Planned Communities, 1880s-1930s
Chicago boasts nationally significant examples of planned worker communities that predated the development of Chrysler Village. In the 1880s George Pullman took his railcar company to the south side of Chicago and built a permanent town to house his workers. In the twentieth century, Benjamin Rosenthal built Garden Homes as an attempt to provide quality housing for workers. Like Pullman and Garden Homes, Chrysler Village served as a planned permanent communities built to house laborers. The role of the federal government in the construction of Chrysler Village, however, signaled an important shift away from the corporate utopia model characterized by Pullman and the independent sponsorship of Garden Homes.
In 1942, after Chrysler announced the construction of the 100 million dollar Dodge-Chrysler defense plant on the south side of Chicago, federal and private entities worked together to provide housing for the estimated 30,000 men and women workers. Developers Joseph E. Merrion and F.J. Walsh received priorities for building quotas from the Federal Housing Administration to build the homes of Chrysler Village.
Located in the Clearing neighborhood, the 64-acre planned community included 700 housing units for defense workers in the form of single family homes, duplexes, and multi-unit row houses. The Dodge-Chrysler workers living in Chrysler Village were responsible for assembling engines for the B-29 “Superfortress,” a sophisticated bomber that proved critical to the United States Pacific campaigns during World War II. While independent investment companies financed Merrion and Walsh’s building, all loans were insured by the FHA. At the intersection of private and federal interests, Chrysler Village emerged as a distinct product of World War II construction in Chicago.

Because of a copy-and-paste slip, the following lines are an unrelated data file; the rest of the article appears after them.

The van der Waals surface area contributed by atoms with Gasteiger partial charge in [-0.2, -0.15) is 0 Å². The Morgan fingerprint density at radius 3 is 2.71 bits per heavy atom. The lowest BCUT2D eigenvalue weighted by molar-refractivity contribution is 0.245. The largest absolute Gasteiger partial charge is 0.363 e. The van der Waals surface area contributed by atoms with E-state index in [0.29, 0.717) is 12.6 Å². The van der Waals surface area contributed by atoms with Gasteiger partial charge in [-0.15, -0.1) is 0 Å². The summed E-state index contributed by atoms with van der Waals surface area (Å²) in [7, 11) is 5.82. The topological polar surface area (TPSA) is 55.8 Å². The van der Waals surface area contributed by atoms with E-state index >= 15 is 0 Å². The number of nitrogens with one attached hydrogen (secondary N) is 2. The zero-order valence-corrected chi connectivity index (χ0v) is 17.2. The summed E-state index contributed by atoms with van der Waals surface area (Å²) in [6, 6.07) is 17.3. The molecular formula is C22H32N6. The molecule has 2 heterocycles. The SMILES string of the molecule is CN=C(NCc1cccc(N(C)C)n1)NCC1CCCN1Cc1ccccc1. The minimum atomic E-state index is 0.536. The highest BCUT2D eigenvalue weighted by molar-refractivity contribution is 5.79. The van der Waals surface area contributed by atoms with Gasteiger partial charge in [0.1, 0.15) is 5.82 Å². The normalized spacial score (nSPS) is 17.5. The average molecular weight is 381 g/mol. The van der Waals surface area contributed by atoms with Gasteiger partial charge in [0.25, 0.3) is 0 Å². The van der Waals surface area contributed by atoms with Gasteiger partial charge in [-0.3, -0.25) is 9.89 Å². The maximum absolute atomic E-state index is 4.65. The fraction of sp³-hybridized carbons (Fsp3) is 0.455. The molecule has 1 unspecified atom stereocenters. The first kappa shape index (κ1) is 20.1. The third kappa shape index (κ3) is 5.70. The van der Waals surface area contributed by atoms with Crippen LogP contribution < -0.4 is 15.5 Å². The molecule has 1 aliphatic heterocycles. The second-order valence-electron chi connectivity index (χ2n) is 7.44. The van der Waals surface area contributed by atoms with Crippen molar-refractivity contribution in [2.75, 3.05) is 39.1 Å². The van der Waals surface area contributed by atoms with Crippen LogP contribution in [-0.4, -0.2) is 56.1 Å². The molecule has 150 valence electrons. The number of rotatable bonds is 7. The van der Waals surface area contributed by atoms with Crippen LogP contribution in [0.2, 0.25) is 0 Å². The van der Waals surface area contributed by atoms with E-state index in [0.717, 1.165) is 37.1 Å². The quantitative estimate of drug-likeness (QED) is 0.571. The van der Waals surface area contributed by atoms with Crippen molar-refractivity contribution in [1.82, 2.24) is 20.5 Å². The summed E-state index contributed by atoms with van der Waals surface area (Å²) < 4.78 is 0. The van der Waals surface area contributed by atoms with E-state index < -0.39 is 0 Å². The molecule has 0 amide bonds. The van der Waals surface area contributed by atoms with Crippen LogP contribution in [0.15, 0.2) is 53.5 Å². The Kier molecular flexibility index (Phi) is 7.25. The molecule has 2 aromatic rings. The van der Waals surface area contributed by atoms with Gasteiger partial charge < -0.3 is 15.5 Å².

As an intentional community characterized by winding streets and affordable homes, Chrysler Village also emerged as a significant aberration in the landscape of wartime Chicago. It stands out from the grid system of Chicago and from the bungalow homes that characterize the surrounding neighborhood of Clearing. Furthermore, it remains one of the few housing projects completed during WWII due to building restrictions during that time. Unlike the other major planned worker community built during the war, Altgeld Gardens, Chrysler Village’s protective covenant restricted residents to white homeowners, representing the racial segregation that plagued Chicago housing throughout the twentieth century.
Post-WWII Planned Communities
Chrysler Village as a planned community also foreshadowed postwar housing developments in Chicago and the United States. The practice of private developers securing federal funding for low-cost homes in planned communities with winding, curvilinear roads came to define postwar suburban housing. The mass suburbanization of the fifties and sixties symbolized by developments like Levittown was predicated on lessons learned during World War II in the construction of developments like Chrysler Village.
Meanwhile, the transition from an industrial to a service economy coincided with changing demographics in Chrysler Village and Clearing. The Dodge-Chrysler Plant became Ford City Mall, and new generations of first-time homeowners moved into Chrysler Village as first and second generation European immigrants relocated to suburbs.
Chrysler Village Today
Chrysler Village retains the same street structure with Lawler Park in the middle of the development. It stands out within the grid system of Chicago and remains somewhat isolated from the surrounding Clearing neighborhood. It remains home to working-class residents and, since the 1990s, a strong Hispanic community.
All of the buildings within the district were built between 1942 to 1946 and retain a midcentury aesthetic in a vernacular minimal traditional architectural style with original materials of brick, wood, aluminum.
For more information on Chrysler Village and the Clearing neighborhood, visit or contact the Clear-Ridge Historical Society.